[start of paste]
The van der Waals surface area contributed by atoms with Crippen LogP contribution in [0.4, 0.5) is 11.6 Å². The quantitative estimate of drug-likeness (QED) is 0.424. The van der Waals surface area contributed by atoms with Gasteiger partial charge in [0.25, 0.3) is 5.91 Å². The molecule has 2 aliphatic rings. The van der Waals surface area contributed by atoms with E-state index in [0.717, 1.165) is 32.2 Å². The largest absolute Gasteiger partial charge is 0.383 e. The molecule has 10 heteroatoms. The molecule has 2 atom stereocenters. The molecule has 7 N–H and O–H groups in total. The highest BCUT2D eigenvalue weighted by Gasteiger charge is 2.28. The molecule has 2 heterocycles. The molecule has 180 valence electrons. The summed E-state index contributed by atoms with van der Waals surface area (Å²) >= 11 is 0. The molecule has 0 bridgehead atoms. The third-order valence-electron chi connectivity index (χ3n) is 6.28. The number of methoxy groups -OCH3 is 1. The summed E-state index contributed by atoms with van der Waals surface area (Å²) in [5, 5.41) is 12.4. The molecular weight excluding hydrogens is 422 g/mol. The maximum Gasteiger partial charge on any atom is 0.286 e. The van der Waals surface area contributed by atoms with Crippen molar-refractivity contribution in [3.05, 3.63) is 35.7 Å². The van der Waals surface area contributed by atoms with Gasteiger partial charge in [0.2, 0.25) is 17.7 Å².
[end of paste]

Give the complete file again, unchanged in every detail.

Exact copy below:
The van der Waals surface area contributed by atoms with Crippen LogP contribution in [0.4, 0.5) is 11.6 Å². The quantitative estimate of drug-likeness (QED) is 0.424. The van der Waals surface area contributed by atoms with Gasteiger partial charge in [0.25, 0.3) is 5.91 Å². The molecule has 2 aliphatic rings. The van der Waals surface area contributed by atoms with E-state index in [0.717, 1.165) is 32.2 Å². The largest absolute Gasteiger partial charge is 0.383 e. The molecule has 10 heteroatoms. The molecule has 2 atom stereocenters. The molecule has 7 N–H and O–H groups in total. The highest BCUT2D eigenvalue weighted by Gasteiger charge is 2.28. The molecule has 2 heterocycles. The molecule has 180 valence electrons. The summed E-state index contributed by atoms with van der Waals surface area (Å²) >= 11 is 0. The molecule has 0 bridgehead atoms. The third-order valence-electron chi connectivity index (χ3n) is 6.28. The number of methoxy groups -OCH3 is 1. The summed E-state index contributed by atoms with van der Waals surface area (Å²) in [5, 5.41) is 12.4. The molecular weight excluding hydrogens is 422 g/mol. The maximum Gasteiger partial charge on any atom is 0.286 e. The van der Waals surface area contributed by atoms with Crippen molar-refractivity contribution in [3.05, 3.63) is 35.7 Å². The van der Waals surface area contributed by atoms with Gasteiger partial charge in [0.2, 0.25) is 17.7 Å².